BIG BRANDS ARE LEAV­ING MONEY ON THE CUTTING TA­BLE

Stitch World - - PRODUCTION MANAGEMENT -

Keep­ing up with con­sumer de­mand is a prob­lem for re­tail­ers glob­ally. They want prod­ucts fast, cheap, and well-made, and this pres­sure trick­les down through ev­ery part of the sup­ply chain. To cope up, ven­dors have sought the most ef­fi­cient pro­duc­tion tech­niques in pur­suit of agility, and brands like H&M, Levi’s, Marks & Spencer and VF Cor­po­ra­tion, have be­gun to re-ex­am­ine their qual­ity con­trol stan­dard op­er­at­ing pro­ce­dures.

To main­tain con­sis­tent prod­uct qual­ity stan­dards, many brands have qual­ity con­trol teams, whose job is to de­sign, man­date, and au­dit pro­cesses for ven­dors to fol­low through­out pro­duc­tion. In some ways, these qual­ity con­trol teams are the gate­keep­ers of the next order from that ven­dor. As such, ven­dors through­out the world must fol­low brands’ qual­ity con­trol man­u­als, even if the pro­ce­dures de­scribed do noth­ing to add value. One ex­am­ple of this is manda­tory fabric re­lax­ation. Many fab­rics, es­pe­cially knits, need to be care­fully han­dled to ac­count for stretch that can be warped and af­fects the over­all drape and fit of the fi­nal prod­uct. But at times, be­fore the fabric pieces are sent through the sewing line, the fabric rolls are mis­han­dled dur­ing spread­ing. “Walk into Sri Lanka, Bangladesh, In­dia, Pak­istan, or any coun­try where a lot of these gar­ments are made, and every­body will tell you, ‘ You’ve got to re­lax the fabric, this is a man­date,’” ex­plains Ram Sa­reen, Head Coach and Founder of Tukatech, a fash­ion tech­nol­ogy com­pany. He con­tin­ues, “This is per­fectly al­right. Ma­te­rial han­dling stan­dards are im­por­tant. But do brands know what is go­ing to the fi­nal prod­uct?” Typ­i­cal ‘re­lax­ation’ man­dates that a fac­tory takes a per­fectly rolled fabric, open it onto a ta­ble, and leave it there for a day or two to set­tle. In this process, not only is the in­tegrity of fabric harmed due to the han­dling and fric­tion, but also one to two days are lost in the pro­duc­tion cy­cle. When it is time for pro­duc­tion spread­ing, that fabric is usu­ally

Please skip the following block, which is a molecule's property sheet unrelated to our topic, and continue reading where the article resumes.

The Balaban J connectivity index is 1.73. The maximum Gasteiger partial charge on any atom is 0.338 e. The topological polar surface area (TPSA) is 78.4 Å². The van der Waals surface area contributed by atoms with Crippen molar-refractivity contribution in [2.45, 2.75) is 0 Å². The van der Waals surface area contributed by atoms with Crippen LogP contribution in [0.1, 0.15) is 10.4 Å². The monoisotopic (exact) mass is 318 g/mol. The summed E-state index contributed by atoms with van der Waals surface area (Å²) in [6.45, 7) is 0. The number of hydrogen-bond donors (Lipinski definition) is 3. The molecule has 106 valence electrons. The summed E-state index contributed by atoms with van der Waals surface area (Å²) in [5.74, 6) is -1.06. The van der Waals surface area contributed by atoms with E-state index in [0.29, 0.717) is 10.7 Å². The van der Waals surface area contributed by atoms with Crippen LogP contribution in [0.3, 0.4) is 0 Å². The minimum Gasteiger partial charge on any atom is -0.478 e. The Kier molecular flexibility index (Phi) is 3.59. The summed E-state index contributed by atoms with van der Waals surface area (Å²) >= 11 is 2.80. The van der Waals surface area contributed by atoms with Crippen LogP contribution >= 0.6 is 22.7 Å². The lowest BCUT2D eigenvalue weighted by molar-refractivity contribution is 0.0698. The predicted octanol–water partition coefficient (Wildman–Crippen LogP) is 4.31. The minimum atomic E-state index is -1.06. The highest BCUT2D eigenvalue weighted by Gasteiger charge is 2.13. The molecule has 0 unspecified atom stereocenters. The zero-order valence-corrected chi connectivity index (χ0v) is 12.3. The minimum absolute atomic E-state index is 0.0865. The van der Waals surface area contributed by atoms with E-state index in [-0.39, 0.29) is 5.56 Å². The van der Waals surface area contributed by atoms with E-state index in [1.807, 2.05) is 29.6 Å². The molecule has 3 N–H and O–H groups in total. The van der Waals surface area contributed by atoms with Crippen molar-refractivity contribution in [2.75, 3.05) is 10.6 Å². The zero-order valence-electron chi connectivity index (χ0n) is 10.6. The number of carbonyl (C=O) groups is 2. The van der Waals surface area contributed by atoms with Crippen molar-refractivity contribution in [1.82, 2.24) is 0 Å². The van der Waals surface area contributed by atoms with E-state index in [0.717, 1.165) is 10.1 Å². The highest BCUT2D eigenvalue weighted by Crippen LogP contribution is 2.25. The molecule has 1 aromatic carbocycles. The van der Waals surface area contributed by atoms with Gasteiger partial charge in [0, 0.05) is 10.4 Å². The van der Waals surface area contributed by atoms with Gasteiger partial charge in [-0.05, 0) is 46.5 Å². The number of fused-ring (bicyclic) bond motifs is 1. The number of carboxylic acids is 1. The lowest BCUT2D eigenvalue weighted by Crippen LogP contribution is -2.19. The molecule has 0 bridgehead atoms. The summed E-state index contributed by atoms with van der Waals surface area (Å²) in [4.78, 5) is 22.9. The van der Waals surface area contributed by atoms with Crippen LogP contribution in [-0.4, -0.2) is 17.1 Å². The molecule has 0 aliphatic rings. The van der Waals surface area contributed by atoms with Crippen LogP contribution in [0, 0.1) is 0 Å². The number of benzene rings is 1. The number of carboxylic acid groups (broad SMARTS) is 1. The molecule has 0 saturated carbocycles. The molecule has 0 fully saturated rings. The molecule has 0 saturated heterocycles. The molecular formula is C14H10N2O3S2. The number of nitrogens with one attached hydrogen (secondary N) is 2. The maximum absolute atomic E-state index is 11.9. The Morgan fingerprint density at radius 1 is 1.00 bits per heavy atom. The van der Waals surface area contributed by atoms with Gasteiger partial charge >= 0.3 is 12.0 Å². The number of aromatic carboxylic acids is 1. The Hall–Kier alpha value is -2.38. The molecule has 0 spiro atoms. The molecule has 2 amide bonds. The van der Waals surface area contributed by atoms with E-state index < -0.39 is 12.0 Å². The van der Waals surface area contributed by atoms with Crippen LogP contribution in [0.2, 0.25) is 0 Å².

Typ­i­cal ‘re­lax­ation’ man­dates re­quire that a fac­tory takes a per­fectly rolled fabric, open it onto a ta­ble, and leave it there for a day or two to set­tle. In this process,not only is the in­tegrity of fabric harmed due to the han­dling and fric­tion, but also one or two days are lost in the pro­duc­tion cy­cle.

han­dled by at least eight, and some­times by as many as four­teen or fif­teen peo­ple, who catch and pull the fabric out of pro­por­tion as they lay it down. This cre­ates un­even stretch about the fabric, and com­pletely negates any re­lax­ation that might have hap­pened while the fabric was ly­ing in a pile the day be­fore. Fac­to­ries are fol­low­ing the pro­ce­dures as they are given, but some­times these prac­tices di­min­ish the very qual­ity they are seek­ing. The same prac­tices are of­ten ap­plied uni­formly across all types of fabric, even if the ne­ces­sity is not there. For ex­am­ple, fabric han­dling pro­ce­dures for knit fab­rics may be ap­plied to denim, sim­ply be­cause it is a ‘stretch’ denim. Sa­reen ex­plains, “The stretch for denim is only in the width. You can re­lax the denim for ten years and it is never go­ing to come back in length.” These pro­ce­dures be­come in­grained in lo­cal pro­duc­tion cul­ture, and chang­ing these fixed pro­cesses be­comes very dif­fi­cult. Qual­ity con­trol teams are adept at im­ple­ment­ing pro­ce­dures based on brand poli­cies and man­u­als, but need to as­sess the ac­tual ap­pli­ca­tion and ef­fects of those pro­ce­dures. As Ram Sa­reen aptly states, “Large re­tail­ers and brands have been